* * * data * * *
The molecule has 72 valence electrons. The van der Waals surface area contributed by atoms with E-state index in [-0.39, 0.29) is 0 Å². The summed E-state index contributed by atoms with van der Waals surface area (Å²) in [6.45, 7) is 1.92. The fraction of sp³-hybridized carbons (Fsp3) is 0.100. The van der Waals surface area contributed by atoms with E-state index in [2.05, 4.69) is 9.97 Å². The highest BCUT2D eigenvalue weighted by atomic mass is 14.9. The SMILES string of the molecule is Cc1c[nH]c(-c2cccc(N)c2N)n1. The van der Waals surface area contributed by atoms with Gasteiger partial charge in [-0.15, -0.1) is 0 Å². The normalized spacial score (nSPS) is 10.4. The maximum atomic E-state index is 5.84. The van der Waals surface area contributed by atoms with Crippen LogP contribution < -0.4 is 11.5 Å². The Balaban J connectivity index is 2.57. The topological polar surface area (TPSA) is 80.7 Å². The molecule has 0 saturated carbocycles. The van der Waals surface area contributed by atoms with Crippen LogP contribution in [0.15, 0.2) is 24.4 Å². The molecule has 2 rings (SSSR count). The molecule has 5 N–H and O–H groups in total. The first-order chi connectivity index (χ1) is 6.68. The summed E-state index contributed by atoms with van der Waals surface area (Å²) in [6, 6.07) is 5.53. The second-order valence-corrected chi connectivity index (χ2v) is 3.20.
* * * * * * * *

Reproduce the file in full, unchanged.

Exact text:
The molecule has 72 valence electrons. The van der Waals surface area contributed by atoms with E-state index in [-0.39, 0.29) is 0 Å². The summed E-state index contributed by atoms with van der Waals surface area (Å²) in [6.45, 7) is 1.92. The fraction of sp³-hybridized carbons (Fsp3) is 0.100. The van der Waals surface area contributed by atoms with E-state index in [2.05, 4.69) is 9.97 Å². The highest BCUT2D eigenvalue weighted by atomic mass is 14.9. The SMILES string of the molecule is Cc1c[nH]c(-c2cccc(N)c2N)n1. The van der Waals surface area contributed by atoms with Gasteiger partial charge in [-0.15, -0.1) is 0 Å². The normalized spacial score (nSPS) is 10.4. The maximum atomic E-state index is 5.84. The van der Waals surface area contributed by atoms with Crippen LogP contribution < -0.4 is 11.5 Å². The Balaban J connectivity index is 2.57. The topological polar surface area (TPSA) is 80.7 Å². The molecule has 0 saturated carbocycles. The van der Waals surface area contributed by atoms with Crippen LogP contribution in [0.15, 0.2) is 24.4 Å². The molecule has 2 rings (SSSR count). The molecule has 5 N–H and O–H groups in total. The first-order chi connectivity index (χ1) is 6.68. The summed E-state index contributed by atoms with van der Waals surface area (Å²) in [6, 6.07) is 5.53. The second-order valence-corrected chi connectivity index (χ2v) is 3.20.